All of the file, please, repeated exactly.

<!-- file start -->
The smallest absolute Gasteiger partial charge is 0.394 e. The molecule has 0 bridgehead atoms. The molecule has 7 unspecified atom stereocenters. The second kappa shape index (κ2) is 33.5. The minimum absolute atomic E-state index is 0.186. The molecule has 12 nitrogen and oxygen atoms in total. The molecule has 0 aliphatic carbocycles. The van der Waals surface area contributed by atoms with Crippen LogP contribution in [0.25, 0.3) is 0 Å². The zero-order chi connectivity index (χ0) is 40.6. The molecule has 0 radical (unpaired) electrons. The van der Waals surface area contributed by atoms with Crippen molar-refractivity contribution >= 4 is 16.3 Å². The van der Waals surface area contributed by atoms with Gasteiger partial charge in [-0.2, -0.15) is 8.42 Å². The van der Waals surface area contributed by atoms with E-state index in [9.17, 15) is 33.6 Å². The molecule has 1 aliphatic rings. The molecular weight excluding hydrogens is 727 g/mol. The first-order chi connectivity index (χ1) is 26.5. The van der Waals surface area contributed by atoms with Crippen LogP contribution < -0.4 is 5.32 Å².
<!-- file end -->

The smallest absolute Gasteiger partial charge is 0.394 e. The molecule has 0 bridgehead atoms. The molecule has 7 unspecified atom stereocenters. The second kappa shape index (κ2) is 33.5. The minimum absolute atomic E-state index is 0.186. The molecule has 12 nitrogen and oxygen atoms in total. The molecule has 0 aliphatic carbocycles. The van der Waals surface area contributed by atoms with Crippen LogP contribution in [0.25, 0.3) is 0 Å². The zero-order chi connectivity index (χ0) is 40.6. The molecule has 0 radical (unpaired) electrons. The van der Waals surface area contributed by atoms with Crippen molar-refractivity contribution >= 4 is 16.3 Å². The van der Waals surface area contributed by atoms with Gasteiger partial charge in [-0.2, -0.15) is 8.42 Å². The van der Waals surface area contributed by atoms with E-state index in [9.17, 15) is 33.6 Å². The molecule has 1 aliphatic rings. The molecular weight excluding hydrogens is 727 g/mol. The first-order chi connectivity index (χ1) is 26.5. The van der Waals surface area contributed by atoms with Crippen LogP contribution < -0.4 is 5.32 Å².